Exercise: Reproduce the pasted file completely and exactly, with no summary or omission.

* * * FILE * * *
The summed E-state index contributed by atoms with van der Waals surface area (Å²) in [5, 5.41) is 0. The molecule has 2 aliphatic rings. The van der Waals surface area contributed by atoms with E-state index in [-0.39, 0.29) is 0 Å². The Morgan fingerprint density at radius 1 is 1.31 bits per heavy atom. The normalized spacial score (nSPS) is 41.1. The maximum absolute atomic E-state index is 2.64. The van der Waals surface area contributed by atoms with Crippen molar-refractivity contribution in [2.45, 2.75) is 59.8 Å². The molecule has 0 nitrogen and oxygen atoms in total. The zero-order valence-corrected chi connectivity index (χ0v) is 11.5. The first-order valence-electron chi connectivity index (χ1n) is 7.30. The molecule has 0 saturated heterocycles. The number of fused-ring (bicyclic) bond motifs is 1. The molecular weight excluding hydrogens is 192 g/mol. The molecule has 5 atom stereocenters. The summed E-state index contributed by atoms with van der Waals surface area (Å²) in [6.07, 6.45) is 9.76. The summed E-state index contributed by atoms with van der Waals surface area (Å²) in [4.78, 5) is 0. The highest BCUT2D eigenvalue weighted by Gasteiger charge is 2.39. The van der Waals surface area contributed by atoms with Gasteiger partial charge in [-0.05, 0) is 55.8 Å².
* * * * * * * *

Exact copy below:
The summed E-state index contributed by atoms with van der Waals surface area (Å²) in [5, 5.41) is 0. The molecule has 2 aliphatic rings. The van der Waals surface area contributed by atoms with E-state index in [-0.39, 0.29) is 0 Å². The Morgan fingerprint density at radius 1 is 1.31 bits per heavy atom. The normalized spacial score (nSPS) is 41.1. The maximum absolute atomic E-state index is 2.64. The van der Waals surface area contributed by atoms with Crippen molar-refractivity contribution in [2.45, 2.75) is 59.8 Å². The molecule has 0 nitrogen and oxygen atoms in total. The zero-order valence-corrected chi connectivity index (χ0v) is 11.5. The first-order valence-electron chi connectivity index (χ1n) is 7.30. The molecule has 0 saturated heterocycles. The number of fused-ring (bicyclic) bond motifs is 1. The molecular weight excluding hydrogens is 192 g/mol. The molecule has 5 atom stereocenters. The summed E-state index contributed by atoms with van der Waals surface area (Å²) in [6.07, 6.45) is 9.76. The summed E-state index contributed by atoms with van der Waals surface area (Å²) in [4.78, 5) is 0. The highest BCUT2D eigenvalue weighted by Gasteiger charge is 2.39. The van der Waals surface area contributed by atoms with Gasteiger partial charge in [-0.05, 0) is 55.8 Å².